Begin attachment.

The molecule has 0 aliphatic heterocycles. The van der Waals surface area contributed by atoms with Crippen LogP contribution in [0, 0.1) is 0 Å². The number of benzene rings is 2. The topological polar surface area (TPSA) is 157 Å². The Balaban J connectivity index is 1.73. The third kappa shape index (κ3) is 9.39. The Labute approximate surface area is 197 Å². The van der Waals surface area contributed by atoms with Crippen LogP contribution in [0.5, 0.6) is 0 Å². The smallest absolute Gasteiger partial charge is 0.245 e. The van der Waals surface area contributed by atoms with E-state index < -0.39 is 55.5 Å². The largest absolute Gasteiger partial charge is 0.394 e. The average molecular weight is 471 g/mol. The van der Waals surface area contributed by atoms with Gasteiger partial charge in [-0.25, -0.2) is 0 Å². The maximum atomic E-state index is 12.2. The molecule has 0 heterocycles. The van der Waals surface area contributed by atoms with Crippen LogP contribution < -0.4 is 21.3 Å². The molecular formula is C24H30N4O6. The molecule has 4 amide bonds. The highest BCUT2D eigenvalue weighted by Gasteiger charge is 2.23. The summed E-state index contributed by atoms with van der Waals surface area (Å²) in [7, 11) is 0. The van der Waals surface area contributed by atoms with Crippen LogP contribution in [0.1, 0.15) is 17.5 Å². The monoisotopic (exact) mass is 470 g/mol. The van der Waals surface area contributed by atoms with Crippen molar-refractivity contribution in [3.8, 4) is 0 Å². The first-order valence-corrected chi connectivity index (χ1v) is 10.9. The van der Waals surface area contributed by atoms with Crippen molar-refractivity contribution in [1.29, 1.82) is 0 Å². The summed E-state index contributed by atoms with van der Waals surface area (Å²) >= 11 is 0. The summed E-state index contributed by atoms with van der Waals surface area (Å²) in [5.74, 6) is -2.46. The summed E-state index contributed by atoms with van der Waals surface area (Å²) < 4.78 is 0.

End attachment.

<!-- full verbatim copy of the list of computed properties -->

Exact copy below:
The molecule has 0 aliphatic heterocycles. The van der Waals surface area contributed by atoms with Crippen LogP contribution in [0, 0.1) is 0 Å². The number of benzene rings is 2. The topological polar surface area (TPSA) is 157 Å². The Balaban J connectivity index is 1.73. The third kappa shape index (κ3) is 9.39. The Labute approximate surface area is 197 Å². The van der Waals surface area contributed by atoms with Crippen LogP contribution in [0.5, 0.6) is 0 Å². The smallest absolute Gasteiger partial charge is 0.245 e. The van der Waals surface area contributed by atoms with E-state index < -0.39 is 55.5 Å². The largest absolute Gasteiger partial charge is 0.394 e. The average molecular weight is 471 g/mol. The van der Waals surface area contributed by atoms with Gasteiger partial charge in [-0.25, -0.2) is 0 Å². The maximum atomic E-state index is 12.2. The molecule has 0 heterocycles. The van der Waals surface area contributed by atoms with Crippen LogP contribution < -0.4 is 21.3 Å². The molecular formula is C24H30N4O6. The molecule has 4 amide bonds. The highest BCUT2D eigenvalue weighted by Gasteiger charge is 2.23. The summed E-state index contributed by atoms with van der Waals surface area (Å²) in [7, 11) is 0. The van der Waals surface area contributed by atoms with Crippen LogP contribution in [0.1, 0.15) is 17.5 Å². The monoisotopic (exact) mass is 470 g/mol. The van der Waals surface area contributed by atoms with Crippen molar-refractivity contribution in [3.8, 4) is 0 Å². The first-order valence-corrected chi connectivity index (χ1v) is 10.9. The van der Waals surface area contributed by atoms with Crippen molar-refractivity contribution in [1.29, 1.82) is 0 Å². The summed E-state index contributed by atoms with van der Waals surface area (Å²) >= 11 is 0. The summed E-state index contributed by atoms with van der Waals surface area (Å²) in [5.74, 6) is -2.46. The summed E-state index contributed by atoms with van der Waals surface area (Å²) < 4.78 is 0.